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Writing a Lab Report M. George Physics Dept. Southwestern College.

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1 Writing a Lab Report M. George Physics Dept. Southwestern College

2 Topics Introduction Why write a lab report? Who should write a report? What is the background for a report? –The data record –Preliminary theoretical predictions –Preliminary data analysis –Planning a report What needs to be done prior to writing a report? –Data analysis Study data distribution Evaluate independent measurements Elaborate theoretical predictions What needs to be in a report? –Tables –Graphs –Figures How does one write a report? –Introduction of the report –Body of the report –Conclusion of the report –Reference list Comments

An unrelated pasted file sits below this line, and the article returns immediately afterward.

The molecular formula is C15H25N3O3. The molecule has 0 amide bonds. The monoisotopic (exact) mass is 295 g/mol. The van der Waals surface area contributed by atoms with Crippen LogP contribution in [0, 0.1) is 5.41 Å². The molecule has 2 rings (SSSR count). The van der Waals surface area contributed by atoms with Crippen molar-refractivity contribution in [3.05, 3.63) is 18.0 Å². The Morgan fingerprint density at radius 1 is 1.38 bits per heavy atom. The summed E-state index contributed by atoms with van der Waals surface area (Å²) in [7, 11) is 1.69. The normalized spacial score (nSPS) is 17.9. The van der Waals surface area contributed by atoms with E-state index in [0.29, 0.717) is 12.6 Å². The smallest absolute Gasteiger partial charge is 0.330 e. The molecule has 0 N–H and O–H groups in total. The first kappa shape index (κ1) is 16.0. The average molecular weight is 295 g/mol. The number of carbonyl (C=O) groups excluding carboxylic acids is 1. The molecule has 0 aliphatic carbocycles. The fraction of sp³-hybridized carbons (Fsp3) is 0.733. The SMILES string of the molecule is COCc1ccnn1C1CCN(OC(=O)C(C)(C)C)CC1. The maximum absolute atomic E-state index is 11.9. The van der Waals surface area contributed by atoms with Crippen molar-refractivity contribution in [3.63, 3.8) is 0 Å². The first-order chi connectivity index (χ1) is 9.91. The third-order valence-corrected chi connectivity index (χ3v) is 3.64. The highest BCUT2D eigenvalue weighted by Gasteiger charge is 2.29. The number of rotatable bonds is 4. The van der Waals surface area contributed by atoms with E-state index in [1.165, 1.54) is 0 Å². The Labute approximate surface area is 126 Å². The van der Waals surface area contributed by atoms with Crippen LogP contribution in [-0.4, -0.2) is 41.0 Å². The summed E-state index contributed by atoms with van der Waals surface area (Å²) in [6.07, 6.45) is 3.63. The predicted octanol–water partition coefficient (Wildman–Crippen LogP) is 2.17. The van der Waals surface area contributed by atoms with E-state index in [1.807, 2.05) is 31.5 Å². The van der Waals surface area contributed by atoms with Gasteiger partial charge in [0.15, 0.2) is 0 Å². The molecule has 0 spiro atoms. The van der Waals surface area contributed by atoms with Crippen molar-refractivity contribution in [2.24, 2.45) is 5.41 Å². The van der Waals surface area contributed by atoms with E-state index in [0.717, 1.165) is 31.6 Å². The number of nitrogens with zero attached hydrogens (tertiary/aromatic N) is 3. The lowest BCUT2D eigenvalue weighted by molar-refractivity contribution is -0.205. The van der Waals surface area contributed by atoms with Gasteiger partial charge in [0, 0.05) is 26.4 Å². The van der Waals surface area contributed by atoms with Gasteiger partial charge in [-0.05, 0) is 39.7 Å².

3 Introduction Why write a lab report? Who should write a report? What is the background for a report? What needs to be presented in a report? How does one produce a report?

4 Why write a lab report? Practice for possible manuscripts you will write later in life. It is an opportunity to develop a holistic perspective, and an appreciation for the work of others on the team. It allows you to revisit what your team did during the experiment, and emphasize those things that were of clear importance. It helps you build the intellectual framework of science that can serve you later in life, even if you do not become a scientist or an engineer.

5 Who should write a report? On your team, there will probably be one or more people with obvious writing skill and ability. Shouldn’t these people write the report? There is no perfect answer to justify why everyone should write separate reports. However, it does build self-reliance, an ability to communicate, and an opportunity to put everything together and appreciate the efforts of each person on the team.